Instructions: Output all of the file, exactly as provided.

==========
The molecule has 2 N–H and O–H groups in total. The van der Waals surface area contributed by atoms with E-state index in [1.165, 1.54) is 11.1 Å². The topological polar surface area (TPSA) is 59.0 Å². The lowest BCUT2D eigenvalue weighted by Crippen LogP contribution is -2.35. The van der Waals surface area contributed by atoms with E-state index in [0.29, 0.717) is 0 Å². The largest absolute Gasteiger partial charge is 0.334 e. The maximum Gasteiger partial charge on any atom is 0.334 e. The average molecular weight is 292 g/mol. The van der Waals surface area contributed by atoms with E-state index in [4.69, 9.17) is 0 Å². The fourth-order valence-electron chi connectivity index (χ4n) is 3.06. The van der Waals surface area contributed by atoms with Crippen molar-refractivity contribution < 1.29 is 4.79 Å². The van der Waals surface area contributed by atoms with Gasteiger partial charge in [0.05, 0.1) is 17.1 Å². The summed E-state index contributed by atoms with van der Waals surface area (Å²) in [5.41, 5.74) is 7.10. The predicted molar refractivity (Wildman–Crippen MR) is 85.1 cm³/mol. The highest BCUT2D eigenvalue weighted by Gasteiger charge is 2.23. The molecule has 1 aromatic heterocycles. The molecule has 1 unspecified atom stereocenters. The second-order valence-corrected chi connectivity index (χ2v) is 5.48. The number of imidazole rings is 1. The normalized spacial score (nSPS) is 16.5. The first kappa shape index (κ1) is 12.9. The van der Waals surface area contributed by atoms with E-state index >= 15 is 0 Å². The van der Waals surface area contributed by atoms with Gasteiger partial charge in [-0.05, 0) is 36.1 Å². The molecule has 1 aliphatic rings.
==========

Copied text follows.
The molecule has 2 N–H and O–H groups in total. The van der Waals surface area contributed by atoms with E-state index in [1.165, 1.54) is 11.1 Å². The topological polar surface area (TPSA) is 59.0 Å². The lowest BCUT2D eigenvalue weighted by Crippen LogP contribution is -2.35. The van der Waals surface area contributed by atoms with E-state index in [0.29, 0.717) is 0 Å². The largest absolute Gasteiger partial charge is 0.334 e. The maximum Gasteiger partial charge on any atom is 0.334 e. The average molecular weight is 292 g/mol. The van der Waals surface area contributed by atoms with E-state index in [4.69, 9.17) is 0 Å². The fourth-order valence-electron chi connectivity index (χ4n) is 3.06. The van der Waals surface area contributed by atoms with Crippen molar-refractivity contribution < 1.29 is 4.79 Å². The van der Waals surface area contributed by atoms with Gasteiger partial charge in [0.05, 0.1) is 17.1 Å². The summed E-state index contributed by atoms with van der Waals surface area (Å²) in [5.41, 5.74) is 7.10. The predicted molar refractivity (Wildman–Crippen MR) is 85.1 cm³/mol. The highest BCUT2D eigenvalue weighted by Gasteiger charge is 2.23. The molecule has 1 aromatic heterocycles. The molecule has 1 unspecified atom stereocenters. The second-order valence-corrected chi connectivity index (χ2v) is 5.48. The number of imidazole rings is 1. The normalized spacial score (nSPS) is 16.5. The first kappa shape index (κ1) is 12.9. The van der Waals surface area contributed by atoms with E-state index >= 15 is 0 Å². The van der Waals surface area contributed by atoms with Gasteiger partial charge in [-0.05, 0) is 36.1 Å². The molecule has 1 aliphatic rings.